By: Davina Abujudeh, URM Social Worker
My colleagues, a set of foster parents, and I waited anxiously outside a gate at Ronald Reagan Airport. Most of us were sipping coffee, as it was already past 11pm. Despite the hour, we all felt the tension of excitement. We would be welcoming a family of six siblings. The four younger siblings, age 10-16 at the time, would be placed in a licensed foster home that would also house two adult sisters. The fact we were able to identify a home willing to foster the four youth, AND house the two adults, was a feat we boasted about for weeks.
I would think that when most people conjure up an image of newly arrived refugees stepping off a plane into their lives in America, they might imagine individuals proudly and bravely marching out of their past and embracing the adventure and endless opportunity awaiting them. This time, when the six siblings walked cautiously out of the gate and in our direction, we saw fear, confusion, exhaustion, hunger, and even a little sadness. The group looked completely overwhelmed and clung to each other as though they would be stripped from one another at any moment. They did not speak a word of English, but that didn’t stop me from embracing them as though I had known them for years.
In the months following, the siblings began to adjust to their lives in the U.S. The two youngest girls quickly began learning English and the two brothers expressed interest in soccer and weightlifting. All were enrolled in local public schools and the METS program, designed to bring youth, with gaps in their formal education, up to grade level. The two adult sisters began to develop plans for their full independence as young women.
We saw their personalities bloom. Sadaf, the fiery and fierce 11-year-old sister who served as the self-appointed family advocate; Nadia, the sweet 10-year-old who would run and jump into the arms of our staff; Faisal, the reserved and awkward 15-year-old brother who struggled to come out of his shell like any other teenage boy; and Noormal, the 16-year-old brother who had spent most of his childhood supporting his family by working in a shoe factory and struggled to adjust to the expectations of school.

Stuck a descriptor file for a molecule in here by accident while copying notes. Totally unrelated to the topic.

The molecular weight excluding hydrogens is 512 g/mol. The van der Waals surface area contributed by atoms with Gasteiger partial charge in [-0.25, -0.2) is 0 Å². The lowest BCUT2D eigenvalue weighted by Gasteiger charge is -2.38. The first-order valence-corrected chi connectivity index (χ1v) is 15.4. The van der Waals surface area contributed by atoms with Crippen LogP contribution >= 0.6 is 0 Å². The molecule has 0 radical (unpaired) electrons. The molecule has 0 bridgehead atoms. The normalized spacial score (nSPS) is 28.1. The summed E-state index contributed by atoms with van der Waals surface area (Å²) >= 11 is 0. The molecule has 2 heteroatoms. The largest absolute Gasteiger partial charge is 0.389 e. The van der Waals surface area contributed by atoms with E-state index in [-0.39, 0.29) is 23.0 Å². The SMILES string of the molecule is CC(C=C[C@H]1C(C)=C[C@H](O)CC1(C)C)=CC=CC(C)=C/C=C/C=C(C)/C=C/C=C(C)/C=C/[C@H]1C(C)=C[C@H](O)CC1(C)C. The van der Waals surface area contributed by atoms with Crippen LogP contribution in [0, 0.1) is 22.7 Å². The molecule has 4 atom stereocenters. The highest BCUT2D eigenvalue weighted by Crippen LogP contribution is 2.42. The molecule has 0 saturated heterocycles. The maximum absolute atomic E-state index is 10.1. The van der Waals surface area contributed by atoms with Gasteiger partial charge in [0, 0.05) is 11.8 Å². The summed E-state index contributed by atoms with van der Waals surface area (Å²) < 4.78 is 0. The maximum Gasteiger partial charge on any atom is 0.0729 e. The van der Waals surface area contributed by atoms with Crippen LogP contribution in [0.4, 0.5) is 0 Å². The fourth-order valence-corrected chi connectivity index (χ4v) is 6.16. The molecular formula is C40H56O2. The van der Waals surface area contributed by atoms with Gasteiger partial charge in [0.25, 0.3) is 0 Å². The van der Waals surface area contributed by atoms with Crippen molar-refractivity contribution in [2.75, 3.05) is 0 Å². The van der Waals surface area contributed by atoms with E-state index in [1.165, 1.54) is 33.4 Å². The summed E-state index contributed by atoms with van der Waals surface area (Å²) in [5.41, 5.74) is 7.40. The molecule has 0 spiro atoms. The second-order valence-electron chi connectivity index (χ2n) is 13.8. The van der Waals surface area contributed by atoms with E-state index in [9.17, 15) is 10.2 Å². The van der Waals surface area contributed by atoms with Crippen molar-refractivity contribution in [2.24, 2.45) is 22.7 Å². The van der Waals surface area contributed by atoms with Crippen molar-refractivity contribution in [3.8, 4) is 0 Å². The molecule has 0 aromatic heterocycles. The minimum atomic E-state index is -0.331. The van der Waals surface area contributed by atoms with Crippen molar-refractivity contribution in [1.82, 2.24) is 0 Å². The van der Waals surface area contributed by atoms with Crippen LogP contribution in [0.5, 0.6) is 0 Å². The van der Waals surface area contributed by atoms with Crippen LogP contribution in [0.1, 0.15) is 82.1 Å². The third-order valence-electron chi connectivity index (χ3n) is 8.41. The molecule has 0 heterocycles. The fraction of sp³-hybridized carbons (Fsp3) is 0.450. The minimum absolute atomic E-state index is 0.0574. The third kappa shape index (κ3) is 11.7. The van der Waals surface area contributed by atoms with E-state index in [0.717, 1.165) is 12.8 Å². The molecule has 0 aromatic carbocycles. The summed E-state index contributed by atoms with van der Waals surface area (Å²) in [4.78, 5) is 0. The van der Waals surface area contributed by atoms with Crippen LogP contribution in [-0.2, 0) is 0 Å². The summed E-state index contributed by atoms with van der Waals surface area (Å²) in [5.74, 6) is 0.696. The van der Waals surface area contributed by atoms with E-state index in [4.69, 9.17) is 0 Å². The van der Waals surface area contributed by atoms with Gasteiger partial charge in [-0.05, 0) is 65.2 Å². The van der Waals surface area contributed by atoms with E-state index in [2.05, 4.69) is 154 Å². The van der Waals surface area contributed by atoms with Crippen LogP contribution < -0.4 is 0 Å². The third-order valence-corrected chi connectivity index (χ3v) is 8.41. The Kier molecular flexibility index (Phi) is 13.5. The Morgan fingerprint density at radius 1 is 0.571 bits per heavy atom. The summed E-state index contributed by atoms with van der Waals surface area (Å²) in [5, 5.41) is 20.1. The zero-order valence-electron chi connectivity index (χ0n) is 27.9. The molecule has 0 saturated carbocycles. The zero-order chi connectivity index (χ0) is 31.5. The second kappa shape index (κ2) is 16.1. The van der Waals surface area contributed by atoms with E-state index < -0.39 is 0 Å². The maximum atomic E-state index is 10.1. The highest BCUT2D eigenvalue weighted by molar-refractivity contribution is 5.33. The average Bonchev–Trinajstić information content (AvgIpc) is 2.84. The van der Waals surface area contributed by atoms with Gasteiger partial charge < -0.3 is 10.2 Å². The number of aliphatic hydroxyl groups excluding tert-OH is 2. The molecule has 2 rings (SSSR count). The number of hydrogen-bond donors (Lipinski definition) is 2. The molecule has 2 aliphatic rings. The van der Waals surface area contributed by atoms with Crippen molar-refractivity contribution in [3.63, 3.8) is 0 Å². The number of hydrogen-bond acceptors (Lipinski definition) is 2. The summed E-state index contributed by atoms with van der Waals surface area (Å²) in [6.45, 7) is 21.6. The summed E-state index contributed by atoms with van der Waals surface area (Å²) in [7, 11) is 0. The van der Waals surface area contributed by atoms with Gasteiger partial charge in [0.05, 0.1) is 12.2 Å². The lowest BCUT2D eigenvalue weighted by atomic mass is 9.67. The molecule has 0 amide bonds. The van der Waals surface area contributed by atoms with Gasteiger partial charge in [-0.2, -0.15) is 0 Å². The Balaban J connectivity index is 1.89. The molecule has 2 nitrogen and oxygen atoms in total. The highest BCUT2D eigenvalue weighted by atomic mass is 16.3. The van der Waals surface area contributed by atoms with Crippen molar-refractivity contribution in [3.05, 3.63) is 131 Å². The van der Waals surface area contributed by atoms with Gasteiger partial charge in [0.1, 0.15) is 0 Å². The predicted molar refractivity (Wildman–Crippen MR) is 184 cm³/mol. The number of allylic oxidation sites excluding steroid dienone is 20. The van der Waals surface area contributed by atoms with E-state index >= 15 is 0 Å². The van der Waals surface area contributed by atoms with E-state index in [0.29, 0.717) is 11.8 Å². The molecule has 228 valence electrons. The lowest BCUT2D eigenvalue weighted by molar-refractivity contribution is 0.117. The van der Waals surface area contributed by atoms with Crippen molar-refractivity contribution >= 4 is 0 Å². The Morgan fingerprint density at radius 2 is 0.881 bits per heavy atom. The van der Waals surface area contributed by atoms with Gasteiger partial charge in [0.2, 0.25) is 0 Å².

Every day, we learned more about them until one day our hearts sank, learning that the family had once been much larger. Their father and oldest brother were both killed in Afghanistan, forcing them to flee to Pakistan. While there, they lived as “urban refugees” with many other Afghan migrants. A second older brother disappeared from the family under unknown circumstances and was never seen or heard from again. Eventually, their mother became ill and passed away. With their mother’s passing, the siblings were alone in a foreign country where they did not fit in with a young, uneducated boy as their sole breadwinner. The two adult sisters worked as much as possible, but because they were women, steady work was unavailable. And when one sister was stabbed in the arm by a stranger on a motorcycle, she was partially disabled and unable to do her usual work of making clothes and doing henna dying. Through the despair and loss, they made ends meet. The family was housed, fed, and clothed, and they ensured that the three youngest siblings had access to education.
Life was not easy. The family was under constant stress, seeking survival every day. They pulled through because they had each other. They did not have large meals, warm shoes, soft beds, or a room full of toys, so they clung to each other instead.
Today, the two adult sisters rent a two-bedroom apartment in Riverdale, MD. They have their second bedroom set up for Nadia and Sadaf, who come every weekend to visit, along with Faisal and Noormal. They attend weddings, birthday parties, and other special events with their new community of Afghan neighbors. The adult sisters are completing the licensing process to become D.C. foster parents and eagerly await Nadia and Sadaf’s move into their home. The sisters hope to eventually move into a larger apartment and have Noormal and Faisal (now adults themselves) move in with them, as well.
*Support the URM foster care program through a one-time or reoccurring donation. Every donation allows us to recruit and train more homes to foster refugee youth fleeing war and gang violence.